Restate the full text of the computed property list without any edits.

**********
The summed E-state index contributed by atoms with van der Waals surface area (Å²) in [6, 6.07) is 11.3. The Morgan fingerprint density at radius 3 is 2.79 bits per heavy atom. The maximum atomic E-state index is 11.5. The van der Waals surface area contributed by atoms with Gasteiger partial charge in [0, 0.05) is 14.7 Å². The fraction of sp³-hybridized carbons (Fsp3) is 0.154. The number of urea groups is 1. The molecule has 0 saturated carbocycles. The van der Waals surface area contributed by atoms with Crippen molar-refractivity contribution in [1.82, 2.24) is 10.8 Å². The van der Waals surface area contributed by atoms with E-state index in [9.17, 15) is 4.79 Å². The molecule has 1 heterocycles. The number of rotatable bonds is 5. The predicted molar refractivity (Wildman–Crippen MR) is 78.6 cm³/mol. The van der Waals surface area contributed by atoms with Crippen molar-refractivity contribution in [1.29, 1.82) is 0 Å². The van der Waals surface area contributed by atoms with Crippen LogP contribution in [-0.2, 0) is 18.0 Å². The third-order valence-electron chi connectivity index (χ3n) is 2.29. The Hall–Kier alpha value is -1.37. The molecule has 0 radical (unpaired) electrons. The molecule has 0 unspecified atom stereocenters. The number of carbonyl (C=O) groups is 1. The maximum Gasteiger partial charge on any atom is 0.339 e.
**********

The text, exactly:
The summed E-state index contributed by atoms with van der Waals surface area (Å²) in [6, 6.07) is 11.3. The Morgan fingerprint density at radius 3 is 2.79 bits per heavy atom. The maximum atomic E-state index is 11.5. The van der Waals surface area contributed by atoms with Gasteiger partial charge in [0, 0.05) is 14.7 Å². The fraction of sp³-hybridized carbons (Fsp3) is 0.154. The number of urea groups is 1. The molecule has 0 saturated carbocycles. The van der Waals surface area contributed by atoms with Crippen molar-refractivity contribution in [1.82, 2.24) is 10.8 Å². The van der Waals surface area contributed by atoms with E-state index in [9.17, 15) is 4.79 Å². The molecule has 1 heterocycles. The number of rotatable bonds is 5. The predicted molar refractivity (Wildman–Crippen MR) is 78.6 cm³/mol. The van der Waals surface area contributed by atoms with Crippen molar-refractivity contribution in [1.29, 1.82) is 0 Å². The van der Waals surface area contributed by atoms with Crippen LogP contribution in [-0.2, 0) is 18.0 Å². The third-order valence-electron chi connectivity index (χ3n) is 2.29. The Hall–Kier alpha value is -1.37. The molecule has 0 radical (unpaired) electrons. The molecule has 0 unspecified atom stereocenters. The number of carbonyl (C=O) groups is 1. The maximum Gasteiger partial charge on any atom is 0.339 e.